Patient Factors May Be Associated With Fertility After Breast Cancer Treatment


Most survivors of stage I-III breast cancer who attempted pregnancy succeeded, though there were certain factors that seemed to increase the chance of conception.

Patient Factors May Be Associated With Fertility After Breast Cancer Treatment

Patient Factors May Be Associated With Fertility After Breast Cancer Treatment

Nearly three-fourths of survivors of stage I-III breast cancer who tried to conceive after treatment were successful in becoming pregnant, according to findings presented ahead of the 2024 ASCO Annual Meeting.

“The current research that informs our understanding of the impact of breast cancer treatment on pregnancy and life birth rates is fairly limited,” study author, Kimia Sorouri, MD, PhD, said in a presentation of the data. “This is the first prospective study with greater than 10 years of follow-up to report fertility outcomes in young breast cancer survivors account for attempting pregnancy.”

Sorouri is a member of the Breast Oncology Program at the Dana-Farber Cancer Institute in Boston.

“Many young women who are diagnosed with breast cancer are interested in future fertility,” Sorouri said. “However, many cancer treatments can impair an individual’s fertility and their ability to carry a pregnancy.”

Researchers analyzed data from the prospective Young Women’s Breast Cancer Study. It included 1213 patients under the age of 40 who received a diagnosis of stage 0 to stage 3 breast cancer between the years 2006 and 2016. Of note, patients with metastatic disease or who had their uterus or ovaries removed were not included in the study.

Among these participants, 197 reported that they attempted pregnancy over a median follow-up of 11 years. In this group, 73% became pregnant at least once, with 90% of these patients reporting a live birth. The median time to diagnosis to the first pregnancy was four years, according to the data and the median age diagnosis 32 years (range, 17-30).

About half of patients reported being financially comfortable, with 72% reported never having a live birth before diagnosis. A total of 28% of patients underwent fertility preservation (via cryopreservation of embryo and/or eggs). Fifteen percent of patients had a known history of infertility before receiving the breast cancer diagnosis.

Regarding disease and treatment history of those who became pregnant, the majority (76%) had ER- and/or PR-positive disease, followed by HER2-positive disease (25%) and triple-negative breast cancer (17%).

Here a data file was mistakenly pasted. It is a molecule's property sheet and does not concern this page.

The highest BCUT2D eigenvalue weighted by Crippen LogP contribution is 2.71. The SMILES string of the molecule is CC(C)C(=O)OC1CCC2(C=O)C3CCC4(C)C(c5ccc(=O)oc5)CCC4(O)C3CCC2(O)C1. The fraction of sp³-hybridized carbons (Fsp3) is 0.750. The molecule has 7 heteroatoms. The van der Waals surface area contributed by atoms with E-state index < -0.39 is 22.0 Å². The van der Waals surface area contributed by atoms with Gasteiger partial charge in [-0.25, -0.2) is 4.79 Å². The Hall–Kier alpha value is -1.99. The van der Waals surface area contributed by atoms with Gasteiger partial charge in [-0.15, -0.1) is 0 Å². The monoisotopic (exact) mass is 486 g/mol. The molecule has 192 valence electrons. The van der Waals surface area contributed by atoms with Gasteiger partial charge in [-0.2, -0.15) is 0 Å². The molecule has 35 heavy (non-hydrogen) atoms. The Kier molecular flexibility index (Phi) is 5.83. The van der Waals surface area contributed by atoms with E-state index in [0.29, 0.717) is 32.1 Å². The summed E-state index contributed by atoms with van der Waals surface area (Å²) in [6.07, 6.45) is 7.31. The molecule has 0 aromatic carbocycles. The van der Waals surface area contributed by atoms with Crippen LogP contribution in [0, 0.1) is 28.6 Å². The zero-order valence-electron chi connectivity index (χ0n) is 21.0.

Sixty-eight percent (n=133) of patients received chemotherapy; 57% (n=113) received endocrine therapy; 58% (n=114) radiation; 38% (n=74) lumpectomy; 22% (n=43) unilateral mastectomy; and 41% (n=80) bilateral mastectomy.

Data showed that factors associated with a higher chance of becoming pregnant included: being younger at the time of diagnosis; being financially comfortable, defined as still having enough money left over to “buy special things after paying bills”; having undergone fertility preservation.

“While having undergone fertility preservation at diagnosis prior to receiving their cancer treatment was predictive of a live birth, the other patient cancer and treatment factors collected are not associated with either outcome,” Sorouri said.

The researchers also uncovered factors that did not seem to have an impact on the chance of pregnancy or birth. They were:

  • A history of infertility
  • Having previous births
  • Characteristics of breast cancer
  • Type of treatment received
  • BRCA germline mutation status
  • Race or ethnicity

“This suggests that in this modern cohort with a heightened awareness of fertility, access to fertility preservation can help to mitigate a portion of the damage from chemotherapy and other agents,” Sorouri said. “Importantly, this highlights the need for increased accessibility of fertility preservation services for women newly diagnosed with breast cancer who are interested in your pregnancy.”


Sorouri K, Zheng Y, Niman SM, et al. Fertility among young breast cancer survivors attempting pregnancy: A prospective, multicentre cohort study. J Clin Oncol. 2024;42(suppl 16):1518.

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